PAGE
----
What I meant by that comment was… I worked in a career for a while were I had to wear a uniform. There was a certain structure. That’s fine. But I’m actually doing a lot of work right now for our company, to identify the values and beliefs which will allow us to democratise finance, and then to make sure that the people we have here embody those values and beliefs authentically, because I think the more aligned our people are, the more successful we’ll be and the more successful our people will be. So what I meant by that tweet was, when you are your whole self, when you are your whole self, when you know what drives you and you embrace your values, and you accept your strengths and your weaknesses, and you allow yourself to be in a role that really calls upon the person that you are, you never feel like you’re working. You feel like you’re just being. What results is amazing for yourself and the company, and you feel good in it. The sky is the limit as to what you can accomplish.

I see so many people struggling in their work because their adhering to some construct of who they think they need to be and spend so much energy trying to change themselves, whereas if they could just accept themselves and find work which encourages them to be themselves more…

But do you think there are enough companies around that actually nourish that sense of self in people?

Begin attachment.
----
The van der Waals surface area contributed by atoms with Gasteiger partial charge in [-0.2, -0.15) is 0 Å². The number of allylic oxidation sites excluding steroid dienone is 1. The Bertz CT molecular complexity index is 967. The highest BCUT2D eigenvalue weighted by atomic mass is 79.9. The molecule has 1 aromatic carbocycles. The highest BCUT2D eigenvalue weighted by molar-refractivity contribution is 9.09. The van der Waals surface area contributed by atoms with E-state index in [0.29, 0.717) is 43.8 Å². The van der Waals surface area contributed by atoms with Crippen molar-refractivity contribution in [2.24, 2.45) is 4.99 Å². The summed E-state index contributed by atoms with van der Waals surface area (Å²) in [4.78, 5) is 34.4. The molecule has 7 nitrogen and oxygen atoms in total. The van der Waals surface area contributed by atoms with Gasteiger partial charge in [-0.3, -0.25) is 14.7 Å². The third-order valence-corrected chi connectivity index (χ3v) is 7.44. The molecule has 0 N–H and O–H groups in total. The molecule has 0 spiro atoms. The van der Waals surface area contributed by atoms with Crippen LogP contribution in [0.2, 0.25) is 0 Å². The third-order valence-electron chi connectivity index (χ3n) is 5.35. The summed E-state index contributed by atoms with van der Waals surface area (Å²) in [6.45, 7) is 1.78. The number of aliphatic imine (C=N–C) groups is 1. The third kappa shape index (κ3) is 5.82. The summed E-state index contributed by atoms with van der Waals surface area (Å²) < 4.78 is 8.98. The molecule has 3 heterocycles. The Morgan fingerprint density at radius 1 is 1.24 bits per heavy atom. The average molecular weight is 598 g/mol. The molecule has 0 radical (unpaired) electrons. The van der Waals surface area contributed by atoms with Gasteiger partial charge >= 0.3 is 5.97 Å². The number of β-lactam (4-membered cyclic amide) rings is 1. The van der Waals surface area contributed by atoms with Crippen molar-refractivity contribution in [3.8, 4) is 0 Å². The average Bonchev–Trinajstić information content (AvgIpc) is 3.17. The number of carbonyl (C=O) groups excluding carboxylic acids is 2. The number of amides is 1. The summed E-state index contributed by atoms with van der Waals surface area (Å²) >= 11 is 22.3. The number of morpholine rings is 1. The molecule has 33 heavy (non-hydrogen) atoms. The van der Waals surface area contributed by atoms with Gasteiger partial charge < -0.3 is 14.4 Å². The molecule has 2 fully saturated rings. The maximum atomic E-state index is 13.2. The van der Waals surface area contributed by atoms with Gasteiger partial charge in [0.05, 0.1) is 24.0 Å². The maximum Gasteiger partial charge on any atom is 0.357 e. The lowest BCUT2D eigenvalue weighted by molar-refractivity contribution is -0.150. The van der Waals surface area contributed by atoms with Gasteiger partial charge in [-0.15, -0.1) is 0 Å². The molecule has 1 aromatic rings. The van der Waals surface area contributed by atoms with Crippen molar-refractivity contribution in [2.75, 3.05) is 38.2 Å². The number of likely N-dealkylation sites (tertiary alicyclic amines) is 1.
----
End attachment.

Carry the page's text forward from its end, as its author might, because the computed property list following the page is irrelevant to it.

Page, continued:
I think individuals have to nourish that in themselves. For example, I have a friend who works in investment banking. He’s incredibly successful. Why? He’s an incredibly competitive person, he loves the intellectual stimulation. A lot of people hate it, because that’s not who they are.

There’s no right or wrong culture, there’s no good or bad culture, there’s only strong cultures or weak cultures. Strong cultures are ones which make sure they have the right people who exhibit those values and behaviours, and they are aligned. It’s the weak cultures where maybe you need to be super competitive and market-share oriented, but you’re full of people who care more about innovation and learning. That’s just not gonna work.

Maybe you’re a company that needs to innovate every day, like Indigogo. We fail every day. If we were full of people who were just trying to beat out the person sitting next to them, we would fail as a company. We need people that naturally want to innovate, are curious and are happy to fail.

On that note, what does success for Indigogo look like to you?

Success is a world were access to capital is totally democratised. Which means anywhere you are, you can fund whatever matters to you. And that the only thing standing in your way is yourself.

I want more things that inspire me to...